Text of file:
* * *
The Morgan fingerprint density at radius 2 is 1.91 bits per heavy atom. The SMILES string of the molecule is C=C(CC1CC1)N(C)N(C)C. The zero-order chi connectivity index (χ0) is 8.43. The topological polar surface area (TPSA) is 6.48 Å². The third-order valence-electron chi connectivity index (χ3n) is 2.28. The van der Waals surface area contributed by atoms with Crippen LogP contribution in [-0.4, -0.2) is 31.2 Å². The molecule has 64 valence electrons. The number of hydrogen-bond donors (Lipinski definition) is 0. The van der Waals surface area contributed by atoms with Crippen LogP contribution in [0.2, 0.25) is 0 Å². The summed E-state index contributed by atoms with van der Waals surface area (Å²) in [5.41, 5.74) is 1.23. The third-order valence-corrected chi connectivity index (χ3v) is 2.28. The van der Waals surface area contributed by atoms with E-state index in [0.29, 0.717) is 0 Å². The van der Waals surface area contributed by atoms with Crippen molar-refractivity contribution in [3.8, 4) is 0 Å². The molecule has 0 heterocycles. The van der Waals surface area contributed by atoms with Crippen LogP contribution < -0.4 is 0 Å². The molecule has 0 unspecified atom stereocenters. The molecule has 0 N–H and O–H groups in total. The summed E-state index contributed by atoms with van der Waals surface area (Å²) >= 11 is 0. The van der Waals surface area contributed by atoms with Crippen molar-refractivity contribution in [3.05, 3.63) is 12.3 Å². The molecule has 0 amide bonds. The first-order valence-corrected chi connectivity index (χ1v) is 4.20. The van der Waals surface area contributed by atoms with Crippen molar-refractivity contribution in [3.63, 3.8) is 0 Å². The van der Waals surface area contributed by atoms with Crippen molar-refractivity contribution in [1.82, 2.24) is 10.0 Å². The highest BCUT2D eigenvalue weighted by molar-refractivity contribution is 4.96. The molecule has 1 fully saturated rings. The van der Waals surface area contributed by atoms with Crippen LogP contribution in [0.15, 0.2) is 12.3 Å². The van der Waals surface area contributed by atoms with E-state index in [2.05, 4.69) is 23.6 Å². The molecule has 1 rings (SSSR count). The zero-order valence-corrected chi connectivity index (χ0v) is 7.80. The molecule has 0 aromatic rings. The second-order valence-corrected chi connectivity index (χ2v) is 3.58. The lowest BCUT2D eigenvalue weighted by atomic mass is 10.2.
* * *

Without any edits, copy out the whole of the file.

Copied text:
The Morgan fingerprint density at radius 2 is 1.91 bits per heavy atom. The SMILES string of the molecule is C=C(CC1CC1)N(C)N(C)C. The zero-order chi connectivity index (χ0) is 8.43. The topological polar surface area (TPSA) is 6.48 Å². The third-order valence-electron chi connectivity index (χ3n) is 2.28. The van der Waals surface area contributed by atoms with Crippen LogP contribution in [-0.4, -0.2) is 31.2 Å². The molecule has 64 valence electrons. The number of hydrogen-bond donors (Lipinski definition) is 0. The van der Waals surface area contributed by atoms with Crippen LogP contribution in [0.2, 0.25) is 0 Å². The summed E-state index contributed by atoms with van der Waals surface area (Å²) in [5.41, 5.74) is 1.23. The third-order valence-corrected chi connectivity index (χ3v) is 2.28. The van der Waals surface area contributed by atoms with E-state index in [0.29, 0.717) is 0 Å². The van der Waals surface area contributed by atoms with Crippen molar-refractivity contribution in [3.8, 4) is 0 Å². The molecule has 0 heterocycles. The van der Waals surface area contributed by atoms with Crippen LogP contribution < -0.4 is 0 Å². The molecule has 0 unspecified atom stereocenters. The molecule has 0 N–H and O–H groups in total. The summed E-state index contributed by atoms with van der Waals surface area (Å²) >= 11 is 0. The van der Waals surface area contributed by atoms with Crippen molar-refractivity contribution in [3.05, 3.63) is 12.3 Å². The molecule has 0 amide bonds. The first-order valence-corrected chi connectivity index (χ1v) is 4.20. The van der Waals surface area contributed by atoms with Crippen molar-refractivity contribution in [3.63, 3.8) is 0 Å². The van der Waals surface area contributed by atoms with Crippen molar-refractivity contribution in [1.82, 2.24) is 10.0 Å². The highest BCUT2D eigenvalue weighted by molar-refractivity contribution is 4.96. The molecule has 1 fully saturated rings. The van der Waals surface area contributed by atoms with Crippen LogP contribution in [0.15, 0.2) is 12.3 Å². The van der Waals surface area contributed by atoms with E-state index in [2.05, 4.69) is 23.6 Å². The molecule has 1 rings (SSSR count). The zero-order valence-corrected chi connectivity index (χ0v) is 7.80. The molecule has 0 aromatic rings. The second-order valence-corrected chi connectivity index (χ2v) is 3.58. The lowest BCUT2D eigenvalue weighted by atomic mass is 10.2.